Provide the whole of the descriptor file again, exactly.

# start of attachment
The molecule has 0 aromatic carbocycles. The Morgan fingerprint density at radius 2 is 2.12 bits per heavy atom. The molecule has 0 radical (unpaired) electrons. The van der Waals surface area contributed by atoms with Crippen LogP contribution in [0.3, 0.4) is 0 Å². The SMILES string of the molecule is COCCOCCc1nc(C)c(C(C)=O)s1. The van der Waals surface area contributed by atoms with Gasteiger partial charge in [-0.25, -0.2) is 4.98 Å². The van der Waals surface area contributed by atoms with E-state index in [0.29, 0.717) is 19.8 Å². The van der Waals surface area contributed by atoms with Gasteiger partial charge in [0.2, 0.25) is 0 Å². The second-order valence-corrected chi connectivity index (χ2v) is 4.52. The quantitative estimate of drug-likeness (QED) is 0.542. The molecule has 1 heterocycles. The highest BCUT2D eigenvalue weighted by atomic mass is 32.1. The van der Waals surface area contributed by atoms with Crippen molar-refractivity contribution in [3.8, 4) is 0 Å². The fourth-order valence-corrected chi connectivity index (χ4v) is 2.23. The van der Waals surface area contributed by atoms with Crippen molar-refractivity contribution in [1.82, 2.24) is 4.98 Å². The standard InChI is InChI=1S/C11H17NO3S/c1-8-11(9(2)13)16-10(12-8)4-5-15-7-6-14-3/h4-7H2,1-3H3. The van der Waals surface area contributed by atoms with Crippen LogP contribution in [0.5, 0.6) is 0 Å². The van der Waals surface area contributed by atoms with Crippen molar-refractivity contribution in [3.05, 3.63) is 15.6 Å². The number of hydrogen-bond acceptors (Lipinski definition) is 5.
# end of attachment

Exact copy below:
The molecule has 0 aromatic carbocycles. The Morgan fingerprint density at radius 2 is 2.12 bits per heavy atom. The molecule has 0 radical (unpaired) electrons. The van der Waals surface area contributed by atoms with Crippen LogP contribution in [0.3, 0.4) is 0 Å². The SMILES string of the molecule is COCCOCCc1nc(C)c(C(C)=O)s1. The van der Waals surface area contributed by atoms with Gasteiger partial charge in [-0.25, -0.2) is 4.98 Å². The van der Waals surface area contributed by atoms with E-state index in [0.29, 0.717) is 19.8 Å². The van der Waals surface area contributed by atoms with Gasteiger partial charge in [0.2, 0.25) is 0 Å². The second-order valence-corrected chi connectivity index (χ2v) is 4.52. The quantitative estimate of drug-likeness (QED) is 0.542. The molecule has 1 heterocycles. The highest BCUT2D eigenvalue weighted by atomic mass is 32.1. The van der Waals surface area contributed by atoms with Crippen molar-refractivity contribution in [3.8, 4) is 0 Å². The fourth-order valence-corrected chi connectivity index (χ4v) is 2.23. The van der Waals surface area contributed by atoms with Crippen molar-refractivity contribution in [1.82, 2.24) is 4.98 Å². The standard InChI is InChI=1S/C11H17NO3S/c1-8-11(9(2)13)16-10(12-8)4-5-15-7-6-14-3/h4-7H2,1-3H3. The van der Waals surface area contributed by atoms with Crippen LogP contribution in [0.5, 0.6) is 0 Å². The van der Waals surface area contributed by atoms with Crippen molar-refractivity contribution in [3.05, 3.63) is 15.6 Å². The number of hydrogen-bond acceptors (Lipinski definition) is 5.